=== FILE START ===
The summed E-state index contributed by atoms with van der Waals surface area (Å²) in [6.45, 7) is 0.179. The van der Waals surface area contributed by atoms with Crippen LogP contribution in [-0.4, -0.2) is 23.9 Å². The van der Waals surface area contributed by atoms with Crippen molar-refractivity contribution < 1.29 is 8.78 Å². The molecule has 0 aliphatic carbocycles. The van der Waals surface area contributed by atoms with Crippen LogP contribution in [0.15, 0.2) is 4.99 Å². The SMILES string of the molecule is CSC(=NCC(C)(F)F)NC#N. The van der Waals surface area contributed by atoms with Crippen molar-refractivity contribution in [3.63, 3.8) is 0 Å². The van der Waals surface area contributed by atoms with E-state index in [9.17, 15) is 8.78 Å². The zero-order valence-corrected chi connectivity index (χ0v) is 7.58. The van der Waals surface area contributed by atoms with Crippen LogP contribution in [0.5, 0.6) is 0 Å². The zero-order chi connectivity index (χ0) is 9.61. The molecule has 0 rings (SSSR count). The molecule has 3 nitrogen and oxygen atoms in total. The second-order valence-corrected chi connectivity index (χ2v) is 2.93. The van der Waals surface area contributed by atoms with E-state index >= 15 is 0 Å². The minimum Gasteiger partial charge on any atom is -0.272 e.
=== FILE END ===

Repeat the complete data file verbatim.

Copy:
The summed E-state index contributed by atoms with van der Waals surface area (Å²) in [6.45, 7) is 0.179. The van der Waals surface area contributed by atoms with Crippen LogP contribution in [-0.4, -0.2) is 23.9 Å². The van der Waals surface area contributed by atoms with Crippen molar-refractivity contribution < 1.29 is 8.78 Å². The molecule has 0 aliphatic carbocycles. The van der Waals surface area contributed by atoms with Crippen LogP contribution in [0.15, 0.2) is 4.99 Å². The SMILES string of the molecule is CSC(=NCC(C)(F)F)NC#N. The van der Waals surface area contributed by atoms with Crippen molar-refractivity contribution in [3.63, 3.8) is 0 Å². The van der Waals surface area contributed by atoms with E-state index in [9.17, 15) is 8.78 Å². The zero-order valence-corrected chi connectivity index (χ0v) is 7.58. The van der Waals surface area contributed by atoms with Crippen LogP contribution in [0.5, 0.6) is 0 Å². The zero-order chi connectivity index (χ0) is 9.61. The molecule has 0 rings (SSSR count). The molecule has 3 nitrogen and oxygen atoms in total. The second-order valence-corrected chi connectivity index (χ2v) is 2.93. The van der Waals surface area contributed by atoms with E-state index >= 15 is 0 Å². The minimum Gasteiger partial charge on any atom is -0.272 e.